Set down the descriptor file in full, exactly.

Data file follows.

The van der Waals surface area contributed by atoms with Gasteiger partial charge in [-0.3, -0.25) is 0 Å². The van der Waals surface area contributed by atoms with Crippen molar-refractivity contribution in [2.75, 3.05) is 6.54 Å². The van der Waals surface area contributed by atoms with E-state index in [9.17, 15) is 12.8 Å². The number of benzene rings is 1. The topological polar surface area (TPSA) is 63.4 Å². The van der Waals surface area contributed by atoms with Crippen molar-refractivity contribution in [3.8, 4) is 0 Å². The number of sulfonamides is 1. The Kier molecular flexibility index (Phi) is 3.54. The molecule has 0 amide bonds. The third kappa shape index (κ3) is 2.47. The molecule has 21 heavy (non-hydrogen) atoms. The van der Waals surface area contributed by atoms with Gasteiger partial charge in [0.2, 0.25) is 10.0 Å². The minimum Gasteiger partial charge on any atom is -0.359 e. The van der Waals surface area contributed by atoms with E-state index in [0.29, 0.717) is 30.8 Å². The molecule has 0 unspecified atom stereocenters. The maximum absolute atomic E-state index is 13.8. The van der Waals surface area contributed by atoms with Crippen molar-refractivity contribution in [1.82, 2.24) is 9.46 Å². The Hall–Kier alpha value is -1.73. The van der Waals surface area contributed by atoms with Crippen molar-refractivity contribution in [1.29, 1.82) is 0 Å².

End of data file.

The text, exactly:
The van der Waals surface area contributed by atoms with Gasteiger partial charge in [-0.3, -0.25) is 0 Å². The van der Waals surface area contributed by atoms with Crippen molar-refractivity contribution in [2.75, 3.05) is 6.54 Å². The van der Waals surface area contributed by atoms with E-state index in [9.17, 15) is 12.8 Å². The number of benzene rings is 1. The topological polar surface area (TPSA) is 63.4 Å². The van der Waals surface area contributed by atoms with Crippen molar-refractivity contribution in [3.8, 4) is 0 Å². The number of sulfonamides is 1. The Kier molecular flexibility index (Phi) is 3.54. The molecule has 0 amide bonds. The third kappa shape index (κ3) is 2.47. The molecule has 21 heavy (non-hydrogen) atoms. The van der Waals surface area contributed by atoms with Gasteiger partial charge in [0.2, 0.25) is 10.0 Å². The minimum Gasteiger partial charge on any atom is -0.359 e. The van der Waals surface area contributed by atoms with E-state index in [0.29, 0.717) is 30.8 Å². The molecule has 0 unspecified atom stereocenters. The maximum absolute atomic E-state index is 13.8. The van der Waals surface area contributed by atoms with Crippen molar-refractivity contribution in [1.82, 2.24) is 9.46 Å². The Hall–Kier alpha value is -1.73. The van der Waals surface area contributed by atoms with Crippen molar-refractivity contribution in [1.29, 1.82) is 0 Å².